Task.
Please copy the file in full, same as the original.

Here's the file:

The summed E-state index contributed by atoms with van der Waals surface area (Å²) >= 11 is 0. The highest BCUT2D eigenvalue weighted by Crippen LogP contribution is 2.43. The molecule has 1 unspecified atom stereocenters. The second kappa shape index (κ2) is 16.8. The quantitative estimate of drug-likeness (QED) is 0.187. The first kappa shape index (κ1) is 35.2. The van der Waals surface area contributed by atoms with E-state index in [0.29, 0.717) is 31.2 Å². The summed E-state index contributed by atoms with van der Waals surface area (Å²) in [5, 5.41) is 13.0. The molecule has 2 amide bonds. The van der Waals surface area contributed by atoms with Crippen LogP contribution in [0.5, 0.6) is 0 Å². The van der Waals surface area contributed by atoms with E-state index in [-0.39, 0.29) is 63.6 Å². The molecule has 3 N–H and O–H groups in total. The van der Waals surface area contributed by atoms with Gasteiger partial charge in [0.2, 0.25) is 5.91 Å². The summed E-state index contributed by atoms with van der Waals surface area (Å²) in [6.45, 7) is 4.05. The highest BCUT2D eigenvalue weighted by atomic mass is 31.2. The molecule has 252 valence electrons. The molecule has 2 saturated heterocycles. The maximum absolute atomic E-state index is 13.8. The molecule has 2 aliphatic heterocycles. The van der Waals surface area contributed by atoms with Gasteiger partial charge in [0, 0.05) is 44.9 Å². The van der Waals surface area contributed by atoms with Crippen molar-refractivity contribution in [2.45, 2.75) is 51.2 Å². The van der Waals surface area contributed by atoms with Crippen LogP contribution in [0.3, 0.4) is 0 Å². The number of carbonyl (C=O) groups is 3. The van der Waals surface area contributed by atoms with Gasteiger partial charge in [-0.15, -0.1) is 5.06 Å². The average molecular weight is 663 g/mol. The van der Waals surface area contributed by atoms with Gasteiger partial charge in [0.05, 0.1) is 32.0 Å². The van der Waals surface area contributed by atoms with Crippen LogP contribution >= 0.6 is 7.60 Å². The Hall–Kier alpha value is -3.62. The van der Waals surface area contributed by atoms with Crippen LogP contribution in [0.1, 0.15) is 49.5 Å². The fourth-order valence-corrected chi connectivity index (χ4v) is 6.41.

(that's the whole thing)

The summed E-state index contributed by atoms with van der Waals surface area (Å²) >= 11 is 0. The highest BCUT2D eigenvalue weighted by Crippen LogP contribution is 2.43. The molecule has 1 unspecified atom stereocenters. The second kappa shape index (κ2) is 16.8. The quantitative estimate of drug-likeness (QED) is 0.187. The first kappa shape index (κ1) is 35.2. The van der Waals surface area contributed by atoms with E-state index in [0.29, 0.717) is 31.2 Å². The summed E-state index contributed by atoms with van der Waals surface area (Å²) in [5, 5.41) is 13.0. The molecule has 2 amide bonds. The van der Waals surface area contributed by atoms with Crippen LogP contribution in [0.5, 0.6) is 0 Å². The van der Waals surface area contributed by atoms with E-state index in [-0.39, 0.29) is 63.6 Å². The molecule has 3 N–H and O–H groups in total. The van der Waals surface area contributed by atoms with Gasteiger partial charge in [0.2, 0.25) is 5.91 Å². The summed E-state index contributed by atoms with van der Waals surface area (Å²) in [6.45, 7) is 4.05. The highest BCUT2D eigenvalue weighted by atomic mass is 31.2. The molecule has 252 valence electrons. The molecule has 2 saturated heterocycles. The maximum absolute atomic E-state index is 13.8. The molecule has 2 aliphatic heterocycles. The van der Waals surface area contributed by atoms with Gasteiger partial charge in [0, 0.05) is 44.9 Å². The van der Waals surface area contributed by atoms with Crippen molar-refractivity contribution in [2.45, 2.75) is 51.2 Å². The van der Waals surface area contributed by atoms with Crippen LogP contribution in [0.3, 0.4) is 0 Å². The number of carbonyl (C=O) groups is 3. The van der Waals surface area contributed by atoms with Gasteiger partial charge in [-0.15, -0.1) is 5.06 Å². The average molecular weight is 663 g/mol. The van der Waals surface area contributed by atoms with Gasteiger partial charge in [0.05, 0.1) is 32.0 Å². The van der Waals surface area contributed by atoms with Crippen LogP contribution >= 0.6 is 7.60 Å². The Hall–Kier alpha value is -3.62. The van der Waals surface area contributed by atoms with Crippen LogP contribution in [0.1, 0.15) is 49.5 Å². The fourth-order valence-corrected chi connectivity index (χ4v) is 6.41.